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Survivor: Thailand - Game Theory and Helen's Decisionby Jeffrey D. Sadow -- 10/16/2002
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Helen faced a big decision prior to the fourth tribal council.
Should she stick with the other two females and make a girly-girl alliance, or opt out and let the three-man boys club get rid of an exceptionally weak tribe member who should have been ousted back on Day 3?
To understand her decision, we can apply a heuristic technique from the world of decision science called "game theory." In essence, this produces understanding by analyzing the interplay of decision-makers' expectancies in terms of probability of outcomes in a situation of imperfect information.
Perhaps the most well-known example of game theory is in the "prisoner's dilemma." It goes like this: two criminals get caught and are interrogated separately by the police. Each prisoner knows that the police do not have enough evidence to convict them, so if neither confesses, both go free. But the police tell each that if he cooperates his sentence will be half of what it would be should he not confess but the other one does. In essence, by planting seeds of doubt in the mind of each prisoner about the reliability of the other, the police hope to get both to confess and can give them the maximum sentences since they will have implicated themselves without having to cut a break for one to implicate the other silent one. In other words, the police win big and the criminals lose big if their coalition gets broken up.
This game to some degree simulated Helen's situation. She knew the boys were out for Ghandia. Knowing this then sets up a scenario where they could take control and conceivably, if necessary, come after her next. For her group to gain the upper hand, they must stay together, meaning both voting together and not having one of them be voted off.
Of course, the second part of this could not be guaranteed. If she voted with Jan and Ghandia, the best she could hope for was a tie with Clay vs. Ghandia, presumably having some brain-testing tiebreaker, and, let's face it, after Ghandia's previous encounters with challenges requiring brainpower, Helen no doubt had little confidence in Ghandia's ability to win. Thus, on the one hand odds were good that the coalition would be broken up anyway and Helen thrown into the minority and, given the boys' comments, probably the next target. Unless her tribe suddenly got their act together for the next couple of challenges, she was a likely goner - consider this the maximum penalty in her dilemma.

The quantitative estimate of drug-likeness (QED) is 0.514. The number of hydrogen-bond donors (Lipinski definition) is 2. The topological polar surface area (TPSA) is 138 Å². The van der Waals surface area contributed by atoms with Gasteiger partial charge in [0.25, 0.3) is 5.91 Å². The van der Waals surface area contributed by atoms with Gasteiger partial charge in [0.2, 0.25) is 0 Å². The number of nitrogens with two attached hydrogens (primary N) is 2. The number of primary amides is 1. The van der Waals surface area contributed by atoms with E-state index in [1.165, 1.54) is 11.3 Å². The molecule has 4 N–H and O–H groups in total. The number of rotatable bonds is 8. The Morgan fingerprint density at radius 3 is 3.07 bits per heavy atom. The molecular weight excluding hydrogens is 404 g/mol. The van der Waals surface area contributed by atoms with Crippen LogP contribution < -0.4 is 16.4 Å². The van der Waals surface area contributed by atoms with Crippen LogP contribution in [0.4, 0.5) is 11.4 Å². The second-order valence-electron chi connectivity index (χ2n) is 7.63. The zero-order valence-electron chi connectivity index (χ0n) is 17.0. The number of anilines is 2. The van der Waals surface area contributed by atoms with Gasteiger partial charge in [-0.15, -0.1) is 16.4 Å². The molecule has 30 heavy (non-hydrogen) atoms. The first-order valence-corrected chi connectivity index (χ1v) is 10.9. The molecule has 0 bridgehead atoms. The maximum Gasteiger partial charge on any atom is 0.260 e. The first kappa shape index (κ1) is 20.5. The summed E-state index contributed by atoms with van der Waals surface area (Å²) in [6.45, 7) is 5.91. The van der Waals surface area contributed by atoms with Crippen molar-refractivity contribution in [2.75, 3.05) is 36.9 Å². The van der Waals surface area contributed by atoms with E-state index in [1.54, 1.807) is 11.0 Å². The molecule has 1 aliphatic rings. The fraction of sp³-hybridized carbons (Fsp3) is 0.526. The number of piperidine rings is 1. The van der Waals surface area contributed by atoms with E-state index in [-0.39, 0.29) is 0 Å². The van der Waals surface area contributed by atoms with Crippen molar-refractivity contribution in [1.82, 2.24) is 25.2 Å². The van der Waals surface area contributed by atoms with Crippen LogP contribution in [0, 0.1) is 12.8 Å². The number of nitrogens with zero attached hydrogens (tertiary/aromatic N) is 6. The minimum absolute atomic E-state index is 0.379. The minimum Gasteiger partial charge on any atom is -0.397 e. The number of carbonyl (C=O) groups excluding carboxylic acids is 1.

(There's evidence that a switch will come the tribes' ways next episode. But Helen could only have suspected this and not known it with any certainty, so she could not depend upon this to help bail her out of inferior decisions.)
On the other hand, not having confidence that her faction could wrest control (that is, stay together), jumping in with the boys makes perfect sense because the potential penalty for this was much smaller - being voted out after Jan, now hung out to dry. For her not to make the merge now, her tribe has to lose the next two immunity challenges - made less likely on both the physical and mental levels by having Clay rather than Ghandia around - and it buys her a minimum of three more days toward the merge or a switch, as well as potential future brownie points with the boys after the merge for future game playing.
Simply, Helen made the right call by "confessing."
Jeffrey D. Sadow is an associate professor of political science at Louisiana State University in Shreveport where he teaches, among other things, classes in international politics, international organizations, and diplomatic history. He has published in the area of gaming simulations in international politics.
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